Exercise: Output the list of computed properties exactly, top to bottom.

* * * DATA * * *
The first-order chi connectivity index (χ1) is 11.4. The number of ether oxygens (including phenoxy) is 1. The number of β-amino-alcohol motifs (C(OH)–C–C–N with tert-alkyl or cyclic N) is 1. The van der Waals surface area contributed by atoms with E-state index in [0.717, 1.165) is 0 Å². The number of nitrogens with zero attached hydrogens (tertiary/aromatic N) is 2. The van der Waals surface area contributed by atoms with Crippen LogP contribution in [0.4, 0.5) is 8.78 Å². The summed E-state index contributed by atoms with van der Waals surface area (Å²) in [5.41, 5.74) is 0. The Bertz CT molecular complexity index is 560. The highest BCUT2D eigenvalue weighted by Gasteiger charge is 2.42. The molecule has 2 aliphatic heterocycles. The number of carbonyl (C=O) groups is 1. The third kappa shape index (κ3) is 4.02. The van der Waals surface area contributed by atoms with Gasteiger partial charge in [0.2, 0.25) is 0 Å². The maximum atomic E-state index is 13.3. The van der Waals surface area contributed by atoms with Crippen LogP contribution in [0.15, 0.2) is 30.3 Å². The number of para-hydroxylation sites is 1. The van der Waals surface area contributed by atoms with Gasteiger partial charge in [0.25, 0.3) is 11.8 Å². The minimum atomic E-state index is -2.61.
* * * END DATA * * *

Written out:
The first-order chi connectivity index (χ1) is 11.4. The number of ether oxygens (including phenoxy) is 1. The number of β-amino-alcohol motifs (C(OH)–C–C–N with tert-alkyl or cyclic N) is 1. The van der Waals surface area contributed by atoms with E-state index in [0.717, 1.165) is 0 Å². The number of nitrogens with zero attached hydrogens (tertiary/aromatic N) is 2. The van der Waals surface area contributed by atoms with Crippen LogP contribution in [0.4, 0.5) is 8.78 Å². The summed E-state index contributed by atoms with van der Waals surface area (Å²) in [5.41, 5.74) is 0. The Bertz CT molecular complexity index is 560. The highest BCUT2D eigenvalue weighted by Gasteiger charge is 2.42. The molecule has 2 aliphatic heterocycles. The number of carbonyl (C=O) groups is 1. The third kappa shape index (κ3) is 4.02. The van der Waals surface area contributed by atoms with Gasteiger partial charge in [0.2, 0.25) is 0 Å². The maximum atomic E-state index is 13.3. The van der Waals surface area contributed by atoms with Crippen LogP contribution in [0.15, 0.2) is 30.3 Å². The number of para-hydroxylation sites is 1. The van der Waals surface area contributed by atoms with Gasteiger partial charge in [0.25, 0.3) is 11.8 Å². The minimum atomic E-state index is -2.61.